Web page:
But assuming you are right this time, you've just proven that there's plenty of money for a NASA Manned Mars Mission. Because NASA has put forth less ambitious manned mission scenarios with estimated budgets of only about $30bn. Utilizing the noknowes magic cost overrun ratio of roughly 4.44 to 1, that gives us a grand total of less than $150bn to fund one of these alternate mission plans.

    I also notice you've totally ignored addressing the propulsion issue.

    Not at all surprised.
     
  9. Daedalus12

    Daedalus12 Rear Admiral Rear Admiral

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    Actually here I'll just provide the paper if the Mods would indulge this slight violation of AIAA rules on distribution.

    Paper
     
  10. SilentP

    SilentP Commodore Commodore

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    Hopefully they will, the first page view they allow on the website has me interested, but I couldn't follow it further.

    I'll have to look at it when I get home however, since my work net won't allow access to 'Personal Network Storage' sites :(
     
  11. Daedalus12

    Daedalus12 Rear Admiral Rear Admiral

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    Well the basic conclusion of the paper is that a reasonably sized magnetic based shielding system that you can fit a small spacecraft heading for Mars would be useless against HZE. :(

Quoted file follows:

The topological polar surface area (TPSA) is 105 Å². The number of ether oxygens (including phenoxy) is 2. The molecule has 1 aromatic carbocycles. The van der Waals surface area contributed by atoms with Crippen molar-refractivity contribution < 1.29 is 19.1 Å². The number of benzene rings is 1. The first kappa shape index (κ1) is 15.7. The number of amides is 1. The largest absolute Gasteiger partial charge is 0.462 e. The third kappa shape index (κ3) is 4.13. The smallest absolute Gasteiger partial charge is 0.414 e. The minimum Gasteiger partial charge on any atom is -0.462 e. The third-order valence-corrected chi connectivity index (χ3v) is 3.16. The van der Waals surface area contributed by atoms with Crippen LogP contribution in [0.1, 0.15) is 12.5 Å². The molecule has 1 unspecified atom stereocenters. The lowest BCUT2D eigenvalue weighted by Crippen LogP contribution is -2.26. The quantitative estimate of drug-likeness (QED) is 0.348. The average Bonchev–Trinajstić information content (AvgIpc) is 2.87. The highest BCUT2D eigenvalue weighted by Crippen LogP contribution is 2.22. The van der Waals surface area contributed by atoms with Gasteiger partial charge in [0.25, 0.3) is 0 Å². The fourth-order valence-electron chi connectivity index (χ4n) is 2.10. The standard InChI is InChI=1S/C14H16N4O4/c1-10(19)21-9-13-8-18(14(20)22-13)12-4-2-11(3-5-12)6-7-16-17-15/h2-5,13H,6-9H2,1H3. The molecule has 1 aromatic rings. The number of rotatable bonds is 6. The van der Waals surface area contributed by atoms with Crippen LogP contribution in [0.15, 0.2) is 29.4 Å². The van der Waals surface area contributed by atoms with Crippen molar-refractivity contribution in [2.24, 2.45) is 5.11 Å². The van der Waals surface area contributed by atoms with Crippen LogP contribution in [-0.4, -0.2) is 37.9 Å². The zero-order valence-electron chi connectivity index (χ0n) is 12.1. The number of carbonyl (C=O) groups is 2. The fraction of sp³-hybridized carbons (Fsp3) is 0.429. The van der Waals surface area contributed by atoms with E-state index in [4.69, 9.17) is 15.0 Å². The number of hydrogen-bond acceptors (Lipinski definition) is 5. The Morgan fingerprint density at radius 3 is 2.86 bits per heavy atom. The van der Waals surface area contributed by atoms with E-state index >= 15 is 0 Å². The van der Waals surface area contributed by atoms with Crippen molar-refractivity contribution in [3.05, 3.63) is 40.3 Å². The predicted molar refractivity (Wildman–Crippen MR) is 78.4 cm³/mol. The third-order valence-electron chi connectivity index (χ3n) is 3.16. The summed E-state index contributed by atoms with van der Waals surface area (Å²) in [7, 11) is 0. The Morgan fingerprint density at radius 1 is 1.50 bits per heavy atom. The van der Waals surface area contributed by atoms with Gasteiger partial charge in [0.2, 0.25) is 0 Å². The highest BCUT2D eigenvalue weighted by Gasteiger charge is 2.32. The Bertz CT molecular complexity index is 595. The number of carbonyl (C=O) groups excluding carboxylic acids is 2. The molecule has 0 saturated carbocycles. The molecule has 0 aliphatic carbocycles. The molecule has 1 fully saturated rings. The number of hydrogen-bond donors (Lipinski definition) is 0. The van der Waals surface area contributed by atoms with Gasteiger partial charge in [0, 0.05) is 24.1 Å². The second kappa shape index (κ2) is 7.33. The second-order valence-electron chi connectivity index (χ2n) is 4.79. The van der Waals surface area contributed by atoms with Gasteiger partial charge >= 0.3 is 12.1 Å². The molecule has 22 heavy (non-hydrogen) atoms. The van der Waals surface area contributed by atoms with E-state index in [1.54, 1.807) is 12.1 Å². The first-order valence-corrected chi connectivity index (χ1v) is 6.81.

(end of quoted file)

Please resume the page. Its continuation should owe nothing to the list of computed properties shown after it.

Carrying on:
12. SilentP

    SilentP Commodore Commodore

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    Well that sucks balls :(

    I don't suppose grasping at straws by asking how 'small' is small would do any good? :p
     
  13. Daedalus12

    Daedalus12 Rear Admiral Rear Admiral

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    Well here is the second page. Small as in not something on order of a large space habitat i.e. think of launching something like the ISS to Mars.

    [​IMG]
     
  14. Daedalus12

    Daedalus12 Rear Admiral Rear Admiral

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    Don't get me wrong guys. I am just very confident that all other challenges like better propulsion, more accurate landing system and ISRU, etc can be solved more easily because they are purely engineering challenges unlike the radiation risk which will probably involve quite a bit of non-technical subjective judgments. By that account I am actually an optimist for a manned mars mission.
     
  15. noknowes

    noknowes Lieutenant Commander

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    Previous studies have shown cost over run ratios of between at least 3 to 10.The figure i gave is the weighted average of these.

    Study date used included the Osprey,the F22,the ISS,Apollo program,Star Wars missile defence and the Abrams tank as well as the wait for it..The Space Shuttle Turkey!